What Happens When You Get a DUI?

Feb 15, 2017

Driving under the influence or driving while impaired is never a wise decision, especially in the age of ridesharing services. If convicted of a DUI, there are stiff consequences and underlying costs attached like fines, license suspension, and possible car breathalyzer installation. All of these can be a result even if your actions hurt no one else. Below, we will discuss the process of exactly what happens when you get a DUI.

What Happens When You Get a DUI?

A DUI is a lengthy process that can affect you for years after the incident itself. Here’s what the process looks like along with the DUI penalties themselves:

The DUI Stop – The first step of the process is the actual violation itself. Typically, you will be pulled over for a driving violation or discovered at a DUI checkpoint. The on-scene police officer will attempt to ascertain if you have indeed been drinking and driving. To that end, they may require you to do a field sobriety test or take a breathalyzer.

Arrested and Booked – If the on-scene police officer is suspicious that you have been guilty of driving drunk, you’ll be arrested for DUI, placed in their vehicle and driven to the nearest police station. Upon arrival, they may perform an additional blood test to get a more accurate assessment of your BAC (blood alcohol content). If it is above the legal limit, they will then fingerprint you, take your mugshot, and hold you in a cell. Depending on the state, you may be able to be released if a sober driver comes to pay your bail and drive you back home.

Court Appearance – During the arrest, you will be issued a ticket that states the severity of your violation and the date upon which you will be summoned before the court. Upon that date, you will need to arrive at the court and issue a plea of either guilty or not guilty. Sentencing will depend upon the specific situation, but it will likely be harsher if you are guilty of one, if not multiple of the following aggravating circumstances:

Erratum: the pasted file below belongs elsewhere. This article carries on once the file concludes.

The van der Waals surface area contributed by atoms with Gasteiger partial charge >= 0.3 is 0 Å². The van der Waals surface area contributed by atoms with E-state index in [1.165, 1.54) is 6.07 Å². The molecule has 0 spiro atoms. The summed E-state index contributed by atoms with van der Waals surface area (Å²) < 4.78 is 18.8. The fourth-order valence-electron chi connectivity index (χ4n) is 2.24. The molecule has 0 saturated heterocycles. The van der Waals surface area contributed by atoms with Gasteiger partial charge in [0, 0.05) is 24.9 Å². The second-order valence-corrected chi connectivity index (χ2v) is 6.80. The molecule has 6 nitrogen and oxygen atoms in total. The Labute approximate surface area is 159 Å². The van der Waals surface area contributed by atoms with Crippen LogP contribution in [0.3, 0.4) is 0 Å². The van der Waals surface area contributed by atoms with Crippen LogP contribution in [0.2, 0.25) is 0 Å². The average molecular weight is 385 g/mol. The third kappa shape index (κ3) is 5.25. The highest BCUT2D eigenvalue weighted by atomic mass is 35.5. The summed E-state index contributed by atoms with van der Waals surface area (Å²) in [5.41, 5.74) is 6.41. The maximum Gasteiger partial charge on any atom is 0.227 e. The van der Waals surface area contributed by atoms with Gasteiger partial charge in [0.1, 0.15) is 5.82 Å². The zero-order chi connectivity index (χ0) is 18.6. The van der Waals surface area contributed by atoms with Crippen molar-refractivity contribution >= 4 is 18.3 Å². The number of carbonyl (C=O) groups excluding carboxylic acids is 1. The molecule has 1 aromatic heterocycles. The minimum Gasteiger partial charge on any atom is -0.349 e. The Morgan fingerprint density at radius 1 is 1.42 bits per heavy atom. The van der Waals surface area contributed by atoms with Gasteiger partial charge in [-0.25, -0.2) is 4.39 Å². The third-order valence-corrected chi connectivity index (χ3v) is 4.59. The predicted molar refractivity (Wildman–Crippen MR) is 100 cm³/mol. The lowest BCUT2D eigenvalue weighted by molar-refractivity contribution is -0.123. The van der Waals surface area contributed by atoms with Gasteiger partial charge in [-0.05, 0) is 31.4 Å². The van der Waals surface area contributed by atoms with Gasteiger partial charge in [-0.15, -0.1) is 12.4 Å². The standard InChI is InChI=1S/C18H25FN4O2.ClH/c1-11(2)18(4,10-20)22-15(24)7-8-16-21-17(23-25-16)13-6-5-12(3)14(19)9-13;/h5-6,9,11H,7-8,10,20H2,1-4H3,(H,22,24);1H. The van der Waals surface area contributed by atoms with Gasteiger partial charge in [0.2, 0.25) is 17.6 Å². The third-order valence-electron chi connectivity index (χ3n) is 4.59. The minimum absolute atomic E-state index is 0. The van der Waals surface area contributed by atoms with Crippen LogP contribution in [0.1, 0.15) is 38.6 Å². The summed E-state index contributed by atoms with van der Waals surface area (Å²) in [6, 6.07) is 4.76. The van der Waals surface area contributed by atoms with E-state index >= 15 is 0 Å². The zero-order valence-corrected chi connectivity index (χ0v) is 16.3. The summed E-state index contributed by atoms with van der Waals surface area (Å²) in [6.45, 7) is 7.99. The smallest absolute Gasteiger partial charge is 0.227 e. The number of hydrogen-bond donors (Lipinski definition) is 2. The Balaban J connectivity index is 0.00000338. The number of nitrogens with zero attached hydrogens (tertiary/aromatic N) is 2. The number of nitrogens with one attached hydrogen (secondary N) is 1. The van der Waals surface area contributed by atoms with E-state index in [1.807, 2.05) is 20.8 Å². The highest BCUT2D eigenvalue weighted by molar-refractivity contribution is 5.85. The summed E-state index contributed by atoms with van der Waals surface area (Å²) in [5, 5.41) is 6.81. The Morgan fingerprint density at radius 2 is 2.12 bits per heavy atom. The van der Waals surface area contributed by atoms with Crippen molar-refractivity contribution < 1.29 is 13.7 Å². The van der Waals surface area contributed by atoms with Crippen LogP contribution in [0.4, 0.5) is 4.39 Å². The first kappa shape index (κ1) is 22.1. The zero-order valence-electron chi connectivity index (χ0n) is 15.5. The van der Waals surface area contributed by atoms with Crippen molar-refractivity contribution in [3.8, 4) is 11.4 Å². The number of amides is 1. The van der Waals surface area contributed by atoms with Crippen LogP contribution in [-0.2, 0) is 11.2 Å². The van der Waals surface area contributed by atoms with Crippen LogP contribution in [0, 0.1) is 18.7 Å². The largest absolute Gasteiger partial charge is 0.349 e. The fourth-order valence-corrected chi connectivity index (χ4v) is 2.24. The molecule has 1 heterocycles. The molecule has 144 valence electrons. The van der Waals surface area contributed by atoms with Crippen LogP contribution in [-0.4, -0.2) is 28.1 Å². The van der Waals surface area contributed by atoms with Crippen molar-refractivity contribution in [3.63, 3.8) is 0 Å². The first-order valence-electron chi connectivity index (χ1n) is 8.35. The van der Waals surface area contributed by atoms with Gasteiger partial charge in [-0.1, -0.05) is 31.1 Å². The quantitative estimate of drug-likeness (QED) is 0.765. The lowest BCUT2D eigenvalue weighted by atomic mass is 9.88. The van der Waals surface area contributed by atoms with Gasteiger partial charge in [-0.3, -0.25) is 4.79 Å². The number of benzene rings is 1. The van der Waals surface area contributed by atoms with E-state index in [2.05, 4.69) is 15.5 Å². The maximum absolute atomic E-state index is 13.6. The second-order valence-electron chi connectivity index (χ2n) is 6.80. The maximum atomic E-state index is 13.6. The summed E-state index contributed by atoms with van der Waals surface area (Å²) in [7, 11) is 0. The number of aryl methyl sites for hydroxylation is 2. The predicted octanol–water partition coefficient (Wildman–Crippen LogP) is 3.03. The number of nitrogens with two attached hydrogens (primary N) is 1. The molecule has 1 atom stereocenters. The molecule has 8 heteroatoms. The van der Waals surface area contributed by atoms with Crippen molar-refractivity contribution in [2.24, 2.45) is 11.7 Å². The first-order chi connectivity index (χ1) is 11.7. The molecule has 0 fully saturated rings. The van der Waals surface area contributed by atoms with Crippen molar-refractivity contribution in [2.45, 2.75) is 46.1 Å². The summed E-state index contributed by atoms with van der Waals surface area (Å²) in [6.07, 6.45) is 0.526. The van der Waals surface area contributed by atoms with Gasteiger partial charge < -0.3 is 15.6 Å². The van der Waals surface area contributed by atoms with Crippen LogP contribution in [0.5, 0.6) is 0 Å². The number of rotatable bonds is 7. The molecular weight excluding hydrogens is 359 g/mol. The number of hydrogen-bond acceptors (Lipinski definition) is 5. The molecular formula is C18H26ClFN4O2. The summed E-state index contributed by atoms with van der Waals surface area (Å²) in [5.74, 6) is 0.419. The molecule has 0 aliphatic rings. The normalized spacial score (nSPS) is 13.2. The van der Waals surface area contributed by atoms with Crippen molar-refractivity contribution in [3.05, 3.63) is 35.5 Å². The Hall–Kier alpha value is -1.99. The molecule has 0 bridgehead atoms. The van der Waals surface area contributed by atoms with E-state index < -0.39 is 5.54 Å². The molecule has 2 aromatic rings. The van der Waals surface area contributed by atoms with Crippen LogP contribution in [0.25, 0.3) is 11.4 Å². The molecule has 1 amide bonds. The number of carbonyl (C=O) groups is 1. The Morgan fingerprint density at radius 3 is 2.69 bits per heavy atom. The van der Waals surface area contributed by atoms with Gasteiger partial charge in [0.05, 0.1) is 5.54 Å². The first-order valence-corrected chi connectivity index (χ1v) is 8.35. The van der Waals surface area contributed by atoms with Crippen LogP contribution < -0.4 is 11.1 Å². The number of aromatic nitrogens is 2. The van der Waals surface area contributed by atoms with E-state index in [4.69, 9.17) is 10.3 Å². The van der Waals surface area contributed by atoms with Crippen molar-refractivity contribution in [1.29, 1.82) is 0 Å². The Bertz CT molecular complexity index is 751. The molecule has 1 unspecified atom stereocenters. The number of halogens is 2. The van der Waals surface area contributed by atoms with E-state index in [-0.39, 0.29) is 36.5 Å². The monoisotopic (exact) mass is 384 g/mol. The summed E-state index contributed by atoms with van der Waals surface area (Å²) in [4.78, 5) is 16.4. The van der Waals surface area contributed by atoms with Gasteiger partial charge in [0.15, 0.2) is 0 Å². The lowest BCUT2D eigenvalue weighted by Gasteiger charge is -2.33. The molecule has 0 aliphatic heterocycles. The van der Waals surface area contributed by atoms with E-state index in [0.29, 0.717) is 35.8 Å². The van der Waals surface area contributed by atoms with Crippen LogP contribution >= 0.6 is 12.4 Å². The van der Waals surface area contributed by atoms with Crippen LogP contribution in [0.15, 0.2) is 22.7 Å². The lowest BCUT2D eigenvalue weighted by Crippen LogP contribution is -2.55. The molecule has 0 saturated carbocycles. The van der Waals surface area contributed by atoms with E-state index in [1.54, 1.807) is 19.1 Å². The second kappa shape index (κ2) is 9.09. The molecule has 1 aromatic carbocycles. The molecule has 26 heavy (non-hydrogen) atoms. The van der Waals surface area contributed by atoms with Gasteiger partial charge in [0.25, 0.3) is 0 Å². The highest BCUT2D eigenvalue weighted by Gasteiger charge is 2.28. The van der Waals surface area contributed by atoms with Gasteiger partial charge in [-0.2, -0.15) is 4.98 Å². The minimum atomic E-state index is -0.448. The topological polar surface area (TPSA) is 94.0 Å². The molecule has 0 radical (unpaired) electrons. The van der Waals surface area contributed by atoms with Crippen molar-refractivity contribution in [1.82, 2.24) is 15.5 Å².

• Prior DUI conviction(s)
  • High BAC (.15+)
  • Child endangerment
  • Property Damage
  • Bodily injury
  • Driving without a valid driver’s license
  • On probation for another crime
  • Having an interlock device on the vehicle

Revocation of Your Driver’s License – Every state’s DUI laws requires a suspension of driving privileges for a set amount of time. Naturally, your BAC will have a significant impact on the harshness of your sentencing and how long the loss of your driving privileges will last. A person who blows a .085 BAC will likely face far less stiff penalties and fines than a person who blows a .2 BAC. How long your license is suspended for depends on different factors.

  • Depending on your situation, some states allow for hardship licenses, which let you drive only to work or school during the license suspension.
  • Some states also automatically revoke the license if you refused to take a field sobriety, breathalyzer, or blood test.